I’m using my COVID lockdown time to organize some of the genealogical projects I’ve had on the back burner. One of those is joining the Society of Boonesborough, a lineage society for descendants of early settlers at Daniel Boone’s Fort Boonesborough.

My ancestor James Kenney was an early settler at Boonesborough. As James Kenny he signed an agreement there in 1779 with the other men in the settlement.

The application process should be relatively painless. My mother and sister are members of Daughters of the American Revolution (DAR) through our descent from this same James Kenney.

Settlement of Boonesborough

In 1775 the Transylvania Company hired Daniel Boone to cut a trail from what is now Kingsport (Tennessee) through Cumberland Gap to a spot in the middle of what is now Kentucky. The Company had recently organized with the idea of establishing a new colony to be named Transylvania on land purchased by Richard Henderson from the Cherokees—all of the land bounded by the Kentucky, Cumberland, and Ohio rivers. The trail became known as Boone Trace and the fort they erected was Fort Boonesborough.

Ft. Boonesborough, 1778 (Source: Wikipedia)

The idea was that the fort would be the capital of the newly opened west, and Boone Trace would open the way for settlers.

It didn’t work out that way. In the Proclamation of 1763 the British crown had prohibited settlement west of the Appalachians. Moreover, private land purchases from the Indians were also prohibited. Virginia assumed control in 1776 and turned the Transylvania colony into its Kentucky county.

Siege of Boonesborough

The settlement also had problems with the Shawnees and Cherokees, who objected to Anglo incursion. In February 1778 the Shawnees under Blackfish captured Daniel Boone and a party of settlers who were collecting salt some distance from the fort. They took the captives to the Shawnee town at Chillicothe but, long story short, Boone escaped and raced back to Boonesborough. An Indian coalition under Blackfish and the Detroit militia under Antoine Dagneaux de Quindre laid siege to the fort in September 1778 but were eventually defeated.

The Siege of Boonesborough has become an iconic episode in American history. The story is reenacted yearly at Fort Boonesborough State Park.

Aftermath of the Siege

We don’t know whether our ancestor James Kenney was present at Boonesborough during the siege, but he was there the following spring. In April the men of the area set up a system of keeping watch for Indians as part of their precautions for protecting their corn crop that year. James Kenney was one of the signers. Kenney was an early settler of Kentucky, but as far I’ve been able to discover this is the only evidence we have he was at Boonesborough.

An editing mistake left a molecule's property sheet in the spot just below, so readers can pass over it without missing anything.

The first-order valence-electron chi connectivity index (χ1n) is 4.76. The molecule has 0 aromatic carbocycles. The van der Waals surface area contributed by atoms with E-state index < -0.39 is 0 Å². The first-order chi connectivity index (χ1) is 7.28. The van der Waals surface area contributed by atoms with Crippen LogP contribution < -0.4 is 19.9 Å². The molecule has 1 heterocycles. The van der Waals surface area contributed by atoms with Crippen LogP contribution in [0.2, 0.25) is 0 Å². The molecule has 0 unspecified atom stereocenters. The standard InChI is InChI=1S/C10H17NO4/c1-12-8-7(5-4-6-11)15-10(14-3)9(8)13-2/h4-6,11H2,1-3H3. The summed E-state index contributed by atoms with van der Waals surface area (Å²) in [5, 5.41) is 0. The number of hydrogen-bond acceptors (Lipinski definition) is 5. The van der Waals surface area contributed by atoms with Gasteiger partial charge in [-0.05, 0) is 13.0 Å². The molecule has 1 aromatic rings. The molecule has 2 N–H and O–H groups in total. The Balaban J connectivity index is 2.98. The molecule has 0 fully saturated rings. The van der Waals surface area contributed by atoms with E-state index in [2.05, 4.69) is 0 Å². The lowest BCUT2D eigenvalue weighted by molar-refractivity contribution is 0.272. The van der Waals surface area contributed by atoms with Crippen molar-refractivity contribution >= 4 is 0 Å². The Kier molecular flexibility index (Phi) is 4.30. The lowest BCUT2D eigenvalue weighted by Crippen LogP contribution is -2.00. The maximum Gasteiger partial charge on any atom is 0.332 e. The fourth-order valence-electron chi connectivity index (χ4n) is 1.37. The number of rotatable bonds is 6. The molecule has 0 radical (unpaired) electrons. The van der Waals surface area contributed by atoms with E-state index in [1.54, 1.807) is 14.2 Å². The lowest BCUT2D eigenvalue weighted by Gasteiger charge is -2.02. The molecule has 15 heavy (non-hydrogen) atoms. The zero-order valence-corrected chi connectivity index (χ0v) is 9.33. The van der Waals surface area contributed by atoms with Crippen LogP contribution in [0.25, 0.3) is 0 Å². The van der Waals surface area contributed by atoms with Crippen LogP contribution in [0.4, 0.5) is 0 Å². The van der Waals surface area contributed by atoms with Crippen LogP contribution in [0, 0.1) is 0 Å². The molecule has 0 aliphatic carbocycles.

Association of the Settlers of Boonesborough in 1779 for making a crop of corn

Wheras, we the subscribers being willing and desirous of making a crop of corn at the station of Boonesborough, on the Kentucky, do think it essentially necessary for our own safety and the public good, to enter into rules that may be obligatory on each subscriber, and are as follows:

1st. That three men (towit) Nathaniel Hart, George Madden, and Robert Cartwright, be and herby appointed as overseers or directors to said company

2nd That ever subscriber shall immediately enrole his name on a list prepared for that purpose, and shall every morning appear at the beat of a drum or some other notice given, and receive such order as the overseers or directors shall think convenient to give.

3rd That if any man refuse or neglect to perform such tours of duty as shall be assigned him by the overseers or directors he shall be erased out of the list, shall forfeit all pretensions to any claim in such crop.

4th That every morning two or more men be sent out as spies, to range round the grounds and fields to be cultivated by us, and that such number be thought necessary be stationed as a guard, the whole day, or to be relieved by others as occasion requires.

5th That no man be allowed to absent himself from the company on any pretense whatsoever, either hunting horses or provisions, or any other occasion, without leave of the overseers first had.

6th That the managers and overseers shall have full powers and authority to determine all unforseen disputes whatever, and that the subscribers shall be obliged to abide thereby. In testimony whereof, we have hereunto set our hands this 15th of April, 1779.

  • “Association of the Settlers of Boonesborough in 1779 for making a crop of corn” in Lyman C. Draper Manuscript Collection, Kentucky Series 29 CC 59, State Historical Society of Wisconsin.

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